Some of the issues that matter most to Sylvie are climate change and environmental concerns. She started working for change when she was young, organizing a group of neighborhood kids to pick up trash. In 7th and 8th grades, Sylvie did a science project on composting and food waste in her school cafeteria. She learned how wasteful the school was (six tons of food and compostable trays), and how we all contribute to it.
She also organized a group of middle school students to develop a better recycling program. It was a good effort, but ultimately it failed to change the culture—kids just didn’t change their habits. Reflecting back, Sylvie is glad she tried, but learned how difficult it is to make change happen.
One thing Sylvie would change in her high school would be to get the school to compost and recycle. She would love to see people really take advantage of the opportunity to be sustainable. She is also concerned about food justice. Through writing a research paper on food security in Ethiopia, she learned how possible it is to feed people if the right systems are put in place.
When thinking about the source of her passion, she shared how her parents have instilled a high value on sustainability. Sylvie also named her Gramp’s work of restoring prairies as a primary motivation for what she does.
Sylvie also talked about the importance of race and class in thinking about social justice, acknowledging her own privilege. She is a member of Students for the Future, which recently created a survey about classroom climates at East. The goal was to inform teachers about how students are feeling about the culture of the school and to improve places where students don’t feel welcome. As a part of that project, Sylvie wrote an article for the school paper noting that it’s important to acknowledge that there are differences among students, and not to assume all students have the same experiences — not all students fit the East High upper middle class stereotype.
Sylvie believes that one of the most important starting places in this work is simply noticing differences and talking about them. She reflects on the sadness of seeing the divisions around race, and wishes that differences were acknowledged more and talked about in school. “We aren’t comfortable talking about it, so we don’t know how to change it.”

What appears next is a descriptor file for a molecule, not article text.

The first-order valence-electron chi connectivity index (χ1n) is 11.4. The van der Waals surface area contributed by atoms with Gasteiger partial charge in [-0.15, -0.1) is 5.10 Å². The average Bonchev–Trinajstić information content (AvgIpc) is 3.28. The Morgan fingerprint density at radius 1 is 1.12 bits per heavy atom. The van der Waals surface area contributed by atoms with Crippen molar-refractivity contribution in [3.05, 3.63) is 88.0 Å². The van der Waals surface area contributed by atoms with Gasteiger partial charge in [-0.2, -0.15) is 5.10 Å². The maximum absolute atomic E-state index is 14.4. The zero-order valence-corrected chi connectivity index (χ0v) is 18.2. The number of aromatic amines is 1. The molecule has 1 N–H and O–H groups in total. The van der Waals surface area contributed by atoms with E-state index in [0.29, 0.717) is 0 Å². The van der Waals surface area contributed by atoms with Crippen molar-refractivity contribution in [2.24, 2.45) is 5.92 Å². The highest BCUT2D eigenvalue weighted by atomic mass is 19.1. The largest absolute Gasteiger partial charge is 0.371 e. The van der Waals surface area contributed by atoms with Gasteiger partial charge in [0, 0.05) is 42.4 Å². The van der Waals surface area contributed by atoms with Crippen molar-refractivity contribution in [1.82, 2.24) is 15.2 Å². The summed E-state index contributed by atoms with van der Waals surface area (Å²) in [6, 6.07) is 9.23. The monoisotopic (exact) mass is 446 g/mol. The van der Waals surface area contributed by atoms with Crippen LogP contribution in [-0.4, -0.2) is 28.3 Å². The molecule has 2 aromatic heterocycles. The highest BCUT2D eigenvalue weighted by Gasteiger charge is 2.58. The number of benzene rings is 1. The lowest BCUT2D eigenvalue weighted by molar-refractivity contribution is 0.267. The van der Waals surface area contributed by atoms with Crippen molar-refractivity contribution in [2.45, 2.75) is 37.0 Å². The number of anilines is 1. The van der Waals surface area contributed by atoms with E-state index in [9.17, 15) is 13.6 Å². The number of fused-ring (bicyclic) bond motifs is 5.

Last year, Sylvie participated in the Conservation Corps, maintaining trails and removing invasive species. At first, as she was helping clear ATV trails and cutting down trees, it seemed counter to what she wanted to do, but then she realized the importance of getting people outside. “People can’t appreciate the earth without being outside.” The month in the CC helped Sylvie feel more grounded. It was a month without cell phones and there were few distractions, so she could reflect on the things that are most important. During that time, Sylvie thought about how long Minnesota has been the home of native people, and how much white settlers have changed it.
For Sylvie, faith comes down to belief, when people have a higher goal and find support in each other, or the world, or God. “It’s powerful when you have a feeling that things have a point, when you have a motivation to make changes.” Perhaps most important for Sylvie is that we have faith that things can be changed, that there is good in the world. “It would be easy just to focus on yourself and self-happiness if we didn’t have a community like Peace where people want to work together to help each other and the rest of our community.”
One of Sylvie’s inspirations is John Green, an online blogger and author of The Fault in Our Stars. He created a video, Deserving, that helped Sylvie get perspective on her life. In response to those who say he “deserves” success, John replied: “I don’t deserve this—I don’t deserve anything. I have received this success largely because of my privilege. And when you start to think you deserve the good things, you can believe that some people deserve the bad things.” Another quote that inspires Sylvie is from Dumbledore in Harry Potter: “It is our choices that show who we truly are far more than our abilities.” As Sylvie graduates from high school, she will continue to make choices that work towards creating a more just and sustainable world.
Interviewed by Nathan Holst ~ Edited by Pamela Mittlefehldt